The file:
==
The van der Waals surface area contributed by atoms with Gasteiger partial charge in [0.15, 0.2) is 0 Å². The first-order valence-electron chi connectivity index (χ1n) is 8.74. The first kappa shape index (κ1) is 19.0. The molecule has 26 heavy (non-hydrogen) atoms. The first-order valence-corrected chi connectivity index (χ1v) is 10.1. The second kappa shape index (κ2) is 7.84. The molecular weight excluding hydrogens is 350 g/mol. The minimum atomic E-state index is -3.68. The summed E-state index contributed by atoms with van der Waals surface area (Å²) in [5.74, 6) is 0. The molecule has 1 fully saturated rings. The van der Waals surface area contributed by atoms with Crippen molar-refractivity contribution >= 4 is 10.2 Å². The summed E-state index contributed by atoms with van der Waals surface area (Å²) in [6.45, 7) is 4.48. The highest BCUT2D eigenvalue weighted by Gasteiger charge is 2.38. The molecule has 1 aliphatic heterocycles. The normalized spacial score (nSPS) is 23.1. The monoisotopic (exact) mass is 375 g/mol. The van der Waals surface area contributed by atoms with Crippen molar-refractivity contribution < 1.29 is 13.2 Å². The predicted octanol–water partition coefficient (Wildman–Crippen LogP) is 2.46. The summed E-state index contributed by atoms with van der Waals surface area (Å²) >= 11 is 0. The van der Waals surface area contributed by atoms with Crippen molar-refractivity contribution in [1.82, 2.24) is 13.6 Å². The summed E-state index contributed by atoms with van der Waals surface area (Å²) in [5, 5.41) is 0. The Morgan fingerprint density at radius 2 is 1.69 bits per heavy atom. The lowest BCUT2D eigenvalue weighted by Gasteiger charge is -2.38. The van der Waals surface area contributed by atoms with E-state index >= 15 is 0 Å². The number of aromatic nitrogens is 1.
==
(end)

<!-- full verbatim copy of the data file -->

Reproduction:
The van der Waals surface area contributed by atoms with Gasteiger partial charge in [0.15, 0.2) is 0 Å². The first-order valence-electron chi connectivity index (χ1n) is 8.74. The first kappa shape index (κ1) is 19.0. The molecule has 26 heavy (non-hydrogen) atoms. The first-order valence-corrected chi connectivity index (χ1v) is 10.1. The second kappa shape index (κ2) is 7.84. The molecular weight excluding hydrogens is 350 g/mol. The minimum atomic E-state index is -3.68. The summed E-state index contributed by atoms with van der Waals surface area (Å²) in [5.74, 6) is 0. The molecule has 1 fully saturated rings. The van der Waals surface area contributed by atoms with Crippen molar-refractivity contribution >= 4 is 10.2 Å². The summed E-state index contributed by atoms with van der Waals surface area (Å²) in [6.45, 7) is 4.48. The highest BCUT2D eigenvalue weighted by Gasteiger charge is 2.38. The molecule has 1 aliphatic heterocycles. The normalized spacial score (nSPS) is 23.1. The monoisotopic (exact) mass is 375 g/mol. The van der Waals surface area contributed by atoms with Crippen molar-refractivity contribution < 1.29 is 13.2 Å². The predicted octanol–water partition coefficient (Wildman–Crippen LogP) is 2.46. The summed E-state index contributed by atoms with van der Waals surface area (Å²) >= 11 is 0. The van der Waals surface area contributed by atoms with Crippen molar-refractivity contribution in [1.82, 2.24) is 13.6 Å². The summed E-state index contributed by atoms with van der Waals surface area (Å²) in [5, 5.41) is 0. The Morgan fingerprint density at radius 2 is 1.69 bits per heavy atom. The lowest BCUT2D eigenvalue weighted by Gasteiger charge is -2.38. The van der Waals surface area contributed by atoms with E-state index >= 15 is 0 Å². The number of aromatic nitrogens is 1.